To best understand the jubilation expressed over the new black “Bachelorette” Rachel Lindsay, one need only watch the pilot of HBO’s “Insecure.”
In one of television’s most comedic and honest exchanges to date, Molly (Yvonne Orji) tearfully asks her best friend Issa (star and series creator Issa Rae) why no one has chosen to marry her. The question comes soon after Molly’s Asian-American coworker at her law firm gets engaged to a black man.
“They wife others up with a quickness,” Issa declares, easily verbalizing what far too many of us have said away from mixed company.
That’s because in real life and in pop culture, rarely do we see ourselves – with the exception of Michelle Obama – as leading ladies. From professional athletes such as Robert Griffin III and rappers such as Kanye West to Will Smith in “Focus,” black men are often given the option to pursue love outside of their race while black women are not so subtly told to hold it down and “keep it real.” When it comes to dating, black women are supposed to wait on the perfect black Prince Charming or die alone.
But Lindsay, a beautiful and accomplished 31-year-old attorney, won’t have to suffer the fate of waiting or being rejected, at least not again. Not only is she the object of desire but as the first black woman to helm “The Bachelorette” in the ABC hit reality series’ 14-year history, she’ll be the one calling the shots.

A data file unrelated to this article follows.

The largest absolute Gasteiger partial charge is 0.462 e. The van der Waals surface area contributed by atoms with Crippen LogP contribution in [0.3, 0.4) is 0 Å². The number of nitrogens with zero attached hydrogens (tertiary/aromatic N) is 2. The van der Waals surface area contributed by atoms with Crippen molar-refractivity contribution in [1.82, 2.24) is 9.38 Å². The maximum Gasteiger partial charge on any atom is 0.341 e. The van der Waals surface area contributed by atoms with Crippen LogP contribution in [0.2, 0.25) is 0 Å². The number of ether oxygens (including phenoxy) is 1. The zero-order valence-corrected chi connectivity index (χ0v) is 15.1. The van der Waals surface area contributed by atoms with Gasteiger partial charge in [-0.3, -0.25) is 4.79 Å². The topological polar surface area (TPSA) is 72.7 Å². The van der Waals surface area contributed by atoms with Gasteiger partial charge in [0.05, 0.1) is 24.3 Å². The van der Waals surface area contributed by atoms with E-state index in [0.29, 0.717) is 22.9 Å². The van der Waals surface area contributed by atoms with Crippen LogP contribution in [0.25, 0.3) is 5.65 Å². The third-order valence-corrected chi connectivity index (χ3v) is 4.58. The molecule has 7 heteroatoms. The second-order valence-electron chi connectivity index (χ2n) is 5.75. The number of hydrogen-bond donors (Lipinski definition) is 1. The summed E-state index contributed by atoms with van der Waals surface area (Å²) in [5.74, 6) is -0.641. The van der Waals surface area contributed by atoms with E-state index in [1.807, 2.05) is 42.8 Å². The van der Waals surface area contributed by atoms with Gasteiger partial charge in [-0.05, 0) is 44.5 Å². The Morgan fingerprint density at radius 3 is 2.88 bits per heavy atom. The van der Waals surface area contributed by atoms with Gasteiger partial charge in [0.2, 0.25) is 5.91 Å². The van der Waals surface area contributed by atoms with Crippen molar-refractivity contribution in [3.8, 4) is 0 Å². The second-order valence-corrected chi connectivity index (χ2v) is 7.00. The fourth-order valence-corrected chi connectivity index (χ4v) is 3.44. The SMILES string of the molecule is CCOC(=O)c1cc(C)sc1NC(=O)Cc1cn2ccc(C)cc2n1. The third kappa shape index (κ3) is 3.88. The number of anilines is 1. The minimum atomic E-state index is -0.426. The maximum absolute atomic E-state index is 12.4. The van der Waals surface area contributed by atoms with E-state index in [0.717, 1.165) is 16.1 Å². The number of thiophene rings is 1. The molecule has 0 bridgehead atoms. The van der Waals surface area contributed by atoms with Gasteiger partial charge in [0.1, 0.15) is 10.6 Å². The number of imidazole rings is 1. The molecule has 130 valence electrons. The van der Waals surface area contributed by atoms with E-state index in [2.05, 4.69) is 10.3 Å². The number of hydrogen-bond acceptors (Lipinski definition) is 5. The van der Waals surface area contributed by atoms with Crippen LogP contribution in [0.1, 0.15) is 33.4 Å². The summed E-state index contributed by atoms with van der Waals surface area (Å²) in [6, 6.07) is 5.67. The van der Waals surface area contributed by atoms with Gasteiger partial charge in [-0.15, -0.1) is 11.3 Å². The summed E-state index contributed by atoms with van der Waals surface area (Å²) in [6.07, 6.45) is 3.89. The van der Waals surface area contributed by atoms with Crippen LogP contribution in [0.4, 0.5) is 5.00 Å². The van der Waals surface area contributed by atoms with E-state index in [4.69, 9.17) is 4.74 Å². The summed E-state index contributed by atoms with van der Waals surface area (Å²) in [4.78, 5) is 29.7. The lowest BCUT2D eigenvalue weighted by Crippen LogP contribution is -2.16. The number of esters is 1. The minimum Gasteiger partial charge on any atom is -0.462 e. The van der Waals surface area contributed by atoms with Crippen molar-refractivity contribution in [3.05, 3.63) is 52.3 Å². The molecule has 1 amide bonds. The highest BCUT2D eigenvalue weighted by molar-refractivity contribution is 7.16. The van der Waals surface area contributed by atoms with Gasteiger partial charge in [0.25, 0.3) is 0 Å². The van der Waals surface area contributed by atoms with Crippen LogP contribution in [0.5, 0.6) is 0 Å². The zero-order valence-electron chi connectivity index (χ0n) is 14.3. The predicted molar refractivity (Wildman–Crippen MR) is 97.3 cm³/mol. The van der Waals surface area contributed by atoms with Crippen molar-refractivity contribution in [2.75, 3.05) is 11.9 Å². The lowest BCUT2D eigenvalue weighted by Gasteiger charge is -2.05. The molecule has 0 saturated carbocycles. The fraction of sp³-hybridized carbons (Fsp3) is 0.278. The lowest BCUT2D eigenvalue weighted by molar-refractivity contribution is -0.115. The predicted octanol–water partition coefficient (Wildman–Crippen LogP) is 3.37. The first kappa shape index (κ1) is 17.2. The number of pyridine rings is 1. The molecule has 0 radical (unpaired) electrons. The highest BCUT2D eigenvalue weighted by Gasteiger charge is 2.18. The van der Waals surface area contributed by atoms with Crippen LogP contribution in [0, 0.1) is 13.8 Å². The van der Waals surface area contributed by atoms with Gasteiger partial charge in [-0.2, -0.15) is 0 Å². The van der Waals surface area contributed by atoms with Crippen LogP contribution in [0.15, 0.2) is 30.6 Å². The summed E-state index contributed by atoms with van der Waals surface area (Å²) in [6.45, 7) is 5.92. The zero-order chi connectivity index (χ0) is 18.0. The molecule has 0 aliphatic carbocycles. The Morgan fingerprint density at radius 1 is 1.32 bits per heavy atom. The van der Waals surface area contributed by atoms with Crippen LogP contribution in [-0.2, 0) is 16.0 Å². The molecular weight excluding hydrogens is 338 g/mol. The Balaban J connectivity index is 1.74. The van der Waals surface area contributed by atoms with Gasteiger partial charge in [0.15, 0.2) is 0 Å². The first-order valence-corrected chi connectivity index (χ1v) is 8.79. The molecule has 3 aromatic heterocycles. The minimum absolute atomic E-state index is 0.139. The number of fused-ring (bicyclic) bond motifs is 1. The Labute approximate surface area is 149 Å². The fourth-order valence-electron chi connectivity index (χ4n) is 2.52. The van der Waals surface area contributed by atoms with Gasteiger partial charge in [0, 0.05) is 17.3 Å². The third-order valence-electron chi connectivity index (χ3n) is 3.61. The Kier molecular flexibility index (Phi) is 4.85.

As Linda Holmes pointed out in her NPR.com piece on Lindsay, the best thing “The Bachelor” Nick Viall could’ve done was ultimately reject the Dallas native because it made her eligible to become the next “Bachelorette.”
That’s how the series works and because more than half of the show’s black contestants get eliminated within the first two weeks – and there have been some seasons with no people of color at all – no black men nor women have made it far enough for consideration until now. There was even a short-lived racial discrimination lawsuit in 2012.
Diversity isn’t always an easy path to pursue. Juan Pablo Galavis, the first Latino suitor on “The Bachelor,” turned out to be a public relations nightmare three years ago. Not only did the Season 18 suitor treat women abominably but he made homophobic statements in an interview that rankled a number of contestants and viewers.